Marcie (who arrived with this normal non-avant garde non-literary name, the one word she knew, and thus kept) has always been a very beautiful little dog, tiny even by Italian Greyhound standards with expressive black shoe-button eyes and her white scarf, feet, and tail-tip. Since Marcie has gotten older her blaze and mask has extended up her nose and face and now covers her eyes. Her fur is also salted and peppered with many different flecks shading from white to black and all the saturations of grey in between; you can see some of these variations, even in the whiskers, in the high resolution photo above. Marcie has several whorls of fur, called when they occur in horses wheat ears or corn ears, on her chest and neck. These are oval, almost heart-shaped patches or hair that grow in opposite or circular directions as compared to the rest of the fur – crop circles of hair. I tried to get some photos of her (below) where you can see these patterns, but Marcie was skeptical about being photo documented.
I was thinking today about how talkative MC, as most people call her, has become over the years. When she first came to live with Queequeg, Astra, and me in Miami she hid for most of the first days. The person from Italian Greyhound Rescue who placed Marcie with us did so, actually, knowing that we would not try to make any extraordinary socializing efforts with this very timid dog who was seized from a puppy mill and very nearly feral. Quee and Astra were so gregarious. They were very loving with the new little sister at once and showed by example that there was only sharing of attention, sleeping surfaces, and food. Sometime I will tell more about Marcie’s first months, but they were spent in silence. I tried not to think about what had happened at the puppy mill but I began to worry that something had happened to MC’s larynx or throat and that she was unable to bark.
Gradually, though, Marcie did begin to express herself, through more frequent instances of allowing to be touched, stroked, and finally, held, and through some adorable “breath sounds,” small chuffing and sighing noises she still to this day makes. One day I was making some food she was particularly interested in – some kind of noodle soup I think because I remember the hot cauldron – and suddenly Marcie emitted a little “woof!”. MC was surprised and I was surprised. I tried not to react one way or the other so she wouldn’t attach any traumatic significance to using her voice, but I was very thrilled. After that, Marcie began vocalizing more and more and today she has the same screeching trill as many other IGs. Italian Greyhounds are close to Basenjis, the “yodeling” dogs, and like their cousins they are capable of quite a large range of sounds, almost like mynas. While she is far less interested in conveying communication to humans via sound (or understanding human speech) than her sisters were, Marcie has a fairly large repertoire of noises.
…After several years of seeking this book and not being able to find it, or finding it and having it be a million Euros or something, I was surprised to locate it in a German used bookstore’s inventory and not too crazily dear. It came in a package from Frankfurt am Main with probably the most Luftpost and other sticker adornments ever in the history of mail. I liked the wrapping so much that I just left the book in it for like a month and kept admiring it. Finally I actually needed to look something up and I had this week to open it. I was beyond thrilled to see that it had a dust jacket with fantastic 1980s typography and an X-acto bladed cutout of the “Show Him the Picture!” photo. The pages aren’t highlighted or written in, but they are pretty beat up and smell like bourbon and tobacco; I am always happy to find someone has really been reading a book hard.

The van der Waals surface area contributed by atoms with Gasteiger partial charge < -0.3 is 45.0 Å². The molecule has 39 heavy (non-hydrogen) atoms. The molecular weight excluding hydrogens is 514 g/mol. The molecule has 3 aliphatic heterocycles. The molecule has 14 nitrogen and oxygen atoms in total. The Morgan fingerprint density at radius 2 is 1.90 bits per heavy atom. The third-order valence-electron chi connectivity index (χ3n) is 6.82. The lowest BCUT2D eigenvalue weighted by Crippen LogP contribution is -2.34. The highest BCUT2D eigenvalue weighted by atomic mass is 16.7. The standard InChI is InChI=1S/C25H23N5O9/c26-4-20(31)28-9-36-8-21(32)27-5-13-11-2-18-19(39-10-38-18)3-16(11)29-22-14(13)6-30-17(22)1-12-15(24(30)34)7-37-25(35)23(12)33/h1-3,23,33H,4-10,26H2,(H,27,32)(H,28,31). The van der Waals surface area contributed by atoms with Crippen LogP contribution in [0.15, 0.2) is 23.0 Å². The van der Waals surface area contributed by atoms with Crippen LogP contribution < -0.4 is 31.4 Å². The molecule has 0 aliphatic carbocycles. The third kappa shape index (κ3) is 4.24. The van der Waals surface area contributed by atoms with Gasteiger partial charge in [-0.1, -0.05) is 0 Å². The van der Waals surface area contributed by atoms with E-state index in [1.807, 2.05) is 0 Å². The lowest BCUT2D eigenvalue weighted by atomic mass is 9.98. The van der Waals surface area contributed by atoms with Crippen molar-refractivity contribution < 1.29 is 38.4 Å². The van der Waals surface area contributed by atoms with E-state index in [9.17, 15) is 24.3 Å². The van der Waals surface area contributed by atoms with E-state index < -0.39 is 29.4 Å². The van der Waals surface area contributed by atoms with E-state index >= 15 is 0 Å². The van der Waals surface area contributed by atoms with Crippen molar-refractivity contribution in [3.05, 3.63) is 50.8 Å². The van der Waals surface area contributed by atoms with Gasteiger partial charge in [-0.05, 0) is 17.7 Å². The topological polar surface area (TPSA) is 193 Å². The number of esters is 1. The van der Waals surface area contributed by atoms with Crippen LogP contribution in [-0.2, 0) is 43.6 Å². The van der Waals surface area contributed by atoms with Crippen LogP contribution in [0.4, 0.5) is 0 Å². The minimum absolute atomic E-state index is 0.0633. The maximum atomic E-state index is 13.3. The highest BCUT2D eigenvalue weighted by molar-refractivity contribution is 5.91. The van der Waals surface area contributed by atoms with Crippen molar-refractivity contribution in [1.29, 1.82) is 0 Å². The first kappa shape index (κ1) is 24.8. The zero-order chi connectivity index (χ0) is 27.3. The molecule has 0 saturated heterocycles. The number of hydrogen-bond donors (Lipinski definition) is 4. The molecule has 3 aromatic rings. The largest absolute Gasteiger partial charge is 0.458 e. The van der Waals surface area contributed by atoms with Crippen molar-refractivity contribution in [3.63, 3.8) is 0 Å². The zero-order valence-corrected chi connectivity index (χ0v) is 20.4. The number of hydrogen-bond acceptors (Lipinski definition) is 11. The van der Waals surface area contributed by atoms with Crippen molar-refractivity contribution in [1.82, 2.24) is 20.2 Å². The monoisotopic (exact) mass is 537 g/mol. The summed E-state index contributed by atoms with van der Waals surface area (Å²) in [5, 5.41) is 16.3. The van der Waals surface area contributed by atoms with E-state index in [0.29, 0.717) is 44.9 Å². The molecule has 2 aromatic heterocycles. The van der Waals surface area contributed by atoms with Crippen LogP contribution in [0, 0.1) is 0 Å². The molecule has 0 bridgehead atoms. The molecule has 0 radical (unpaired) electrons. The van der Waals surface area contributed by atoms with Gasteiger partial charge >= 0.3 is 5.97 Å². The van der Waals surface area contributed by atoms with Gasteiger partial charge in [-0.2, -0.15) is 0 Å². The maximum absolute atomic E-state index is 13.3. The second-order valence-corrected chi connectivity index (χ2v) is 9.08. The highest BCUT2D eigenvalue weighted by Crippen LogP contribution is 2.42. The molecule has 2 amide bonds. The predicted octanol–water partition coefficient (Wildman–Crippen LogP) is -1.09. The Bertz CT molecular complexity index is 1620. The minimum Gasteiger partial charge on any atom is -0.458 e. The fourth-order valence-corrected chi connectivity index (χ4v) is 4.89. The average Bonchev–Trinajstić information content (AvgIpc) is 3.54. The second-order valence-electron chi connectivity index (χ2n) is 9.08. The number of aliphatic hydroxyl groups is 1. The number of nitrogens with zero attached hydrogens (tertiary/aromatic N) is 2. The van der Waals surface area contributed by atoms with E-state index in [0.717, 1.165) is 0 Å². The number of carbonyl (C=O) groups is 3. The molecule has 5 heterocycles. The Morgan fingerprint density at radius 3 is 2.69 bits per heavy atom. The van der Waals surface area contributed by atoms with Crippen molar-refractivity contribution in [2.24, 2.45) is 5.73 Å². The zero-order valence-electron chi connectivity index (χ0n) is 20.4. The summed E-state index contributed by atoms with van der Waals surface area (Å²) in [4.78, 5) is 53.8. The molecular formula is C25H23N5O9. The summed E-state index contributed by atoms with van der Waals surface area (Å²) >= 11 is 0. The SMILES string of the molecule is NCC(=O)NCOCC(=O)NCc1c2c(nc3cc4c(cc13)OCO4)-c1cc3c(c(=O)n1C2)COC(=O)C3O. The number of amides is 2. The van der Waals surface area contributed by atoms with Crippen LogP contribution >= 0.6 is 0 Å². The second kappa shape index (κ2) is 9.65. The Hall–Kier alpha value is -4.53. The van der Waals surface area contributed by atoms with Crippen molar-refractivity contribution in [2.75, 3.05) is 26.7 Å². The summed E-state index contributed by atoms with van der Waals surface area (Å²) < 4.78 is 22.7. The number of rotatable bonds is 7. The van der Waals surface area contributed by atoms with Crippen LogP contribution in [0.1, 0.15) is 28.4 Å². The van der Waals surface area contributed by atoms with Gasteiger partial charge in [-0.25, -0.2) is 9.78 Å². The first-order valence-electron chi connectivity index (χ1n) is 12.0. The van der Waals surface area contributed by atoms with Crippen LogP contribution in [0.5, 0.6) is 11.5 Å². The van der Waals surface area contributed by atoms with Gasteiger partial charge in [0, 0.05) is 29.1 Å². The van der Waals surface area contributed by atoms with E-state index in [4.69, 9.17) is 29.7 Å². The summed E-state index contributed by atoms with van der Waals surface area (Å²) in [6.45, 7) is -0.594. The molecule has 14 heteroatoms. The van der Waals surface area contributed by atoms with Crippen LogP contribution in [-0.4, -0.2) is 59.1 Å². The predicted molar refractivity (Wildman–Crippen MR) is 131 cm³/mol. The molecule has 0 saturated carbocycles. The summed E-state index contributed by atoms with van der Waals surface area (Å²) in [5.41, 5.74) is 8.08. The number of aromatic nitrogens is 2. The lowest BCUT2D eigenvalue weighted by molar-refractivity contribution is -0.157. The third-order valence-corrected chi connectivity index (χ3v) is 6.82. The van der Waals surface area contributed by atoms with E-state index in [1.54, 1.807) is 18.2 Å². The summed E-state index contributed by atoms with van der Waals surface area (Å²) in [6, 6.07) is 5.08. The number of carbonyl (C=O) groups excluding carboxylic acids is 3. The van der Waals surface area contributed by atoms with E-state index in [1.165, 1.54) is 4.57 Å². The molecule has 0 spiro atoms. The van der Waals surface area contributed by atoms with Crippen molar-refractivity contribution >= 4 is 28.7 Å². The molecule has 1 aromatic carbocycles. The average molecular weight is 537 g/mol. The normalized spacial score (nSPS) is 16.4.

I have been reading, listening to Bayern 2, and conversing with my two patient friends auf Deutsch a bit more diligently and was very pleased to be able to just sit down and read the book without too much difficulty, a far different experience from when first I met it. There are a lot more references to August Macke than I remember, and to AM’s influence…FM was always agitating on AM’s behalf.
I see from looking in Worldcat that this is something of a rare book (rarer now that the Little Mermaid dragged the USF copy to the bottom of the ocean or something – way to stay classy). I wonder why Piper never issued another edition, because in addition to the text of the letters there are extensive notations about the context of the references in the letters, and, very helpfully, descriptions of what was on the obverses of the postcards FM sent that he didn’t make himself. Between the paint, the content, and the terrible writing and incomplete addresses, FM was a real terror to the kingdom’s postal service – they regularly sent his stuff back or just handed it back and refused to deal with it – and they must have been relieved to see just normal “art” postcards such as people send today.
The other text I came across when I was organizing some shelves of books was this: The Decipherment of Linear B. I have always been very fascinated with cuneiform and with the work of Michael Ventris. The author, John Chadwick, was a friend and colleague of Ventris and though this is a very staid account of the process of identification and transcription of the cuneiform characters as both compared with Phoenician and Egyptian and deductively derived, Chadwick mentions Ventris’ untimely death in the introduction. I snatched this book from the trash and am very glad to have it now.